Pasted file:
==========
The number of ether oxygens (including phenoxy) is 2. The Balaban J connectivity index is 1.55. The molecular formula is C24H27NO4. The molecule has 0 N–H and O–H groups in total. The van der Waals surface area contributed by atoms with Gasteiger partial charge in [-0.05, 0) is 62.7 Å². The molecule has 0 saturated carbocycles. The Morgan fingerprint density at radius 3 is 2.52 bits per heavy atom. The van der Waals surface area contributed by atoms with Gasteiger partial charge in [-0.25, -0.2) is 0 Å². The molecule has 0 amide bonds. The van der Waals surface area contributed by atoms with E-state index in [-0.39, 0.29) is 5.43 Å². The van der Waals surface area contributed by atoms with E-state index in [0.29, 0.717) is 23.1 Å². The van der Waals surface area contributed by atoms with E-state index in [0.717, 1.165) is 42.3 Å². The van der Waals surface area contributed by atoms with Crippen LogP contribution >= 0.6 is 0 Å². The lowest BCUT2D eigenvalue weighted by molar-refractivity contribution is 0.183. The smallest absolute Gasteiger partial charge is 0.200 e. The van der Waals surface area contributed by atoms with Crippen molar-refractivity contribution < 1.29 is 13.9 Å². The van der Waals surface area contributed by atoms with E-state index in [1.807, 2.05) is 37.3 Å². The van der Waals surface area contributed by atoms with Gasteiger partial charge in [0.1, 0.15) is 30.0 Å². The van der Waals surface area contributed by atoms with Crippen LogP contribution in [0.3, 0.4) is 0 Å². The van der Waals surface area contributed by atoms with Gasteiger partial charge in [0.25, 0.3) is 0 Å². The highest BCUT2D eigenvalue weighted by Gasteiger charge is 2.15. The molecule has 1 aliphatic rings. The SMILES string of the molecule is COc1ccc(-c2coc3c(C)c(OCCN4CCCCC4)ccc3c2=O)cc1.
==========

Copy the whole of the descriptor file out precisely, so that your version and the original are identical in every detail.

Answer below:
The number of ether oxygens (including phenoxy) is 2. The Balaban J connectivity index is 1.55. The molecular formula is C24H27NO4. The molecule has 0 N–H and O–H groups in total. The van der Waals surface area contributed by atoms with Gasteiger partial charge in [-0.05, 0) is 62.7 Å². The molecule has 0 saturated carbocycles. The Morgan fingerprint density at radius 3 is 2.52 bits per heavy atom. The van der Waals surface area contributed by atoms with Gasteiger partial charge in [-0.25, -0.2) is 0 Å². The molecule has 0 amide bonds. The van der Waals surface area contributed by atoms with E-state index in [-0.39, 0.29) is 5.43 Å². The van der Waals surface area contributed by atoms with E-state index in [0.29, 0.717) is 23.1 Å². The van der Waals surface area contributed by atoms with E-state index in [0.717, 1.165) is 42.3 Å². The van der Waals surface area contributed by atoms with Crippen LogP contribution >= 0.6 is 0 Å². The lowest BCUT2D eigenvalue weighted by molar-refractivity contribution is 0.183. The smallest absolute Gasteiger partial charge is 0.200 e. The van der Waals surface area contributed by atoms with Crippen molar-refractivity contribution < 1.29 is 13.9 Å². The van der Waals surface area contributed by atoms with E-state index in [1.807, 2.05) is 37.3 Å². The van der Waals surface area contributed by atoms with Gasteiger partial charge in [0.1, 0.15) is 30.0 Å². The van der Waals surface area contributed by atoms with Crippen LogP contribution in [0.3, 0.4) is 0 Å². The van der Waals surface area contributed by atoms with Gasteiger partial charge in [0.25, 0.3) is 0 Å². The highest BCUT2D eigenvalue weighted by Gasteiger charge is 2.15. The molecule has 1 aliphatic rings. The SMILES string of the molecule is COc1ccc(-c2coc3c(C)c(OCCN4CCCCC4)ccc3c2=O)cc1.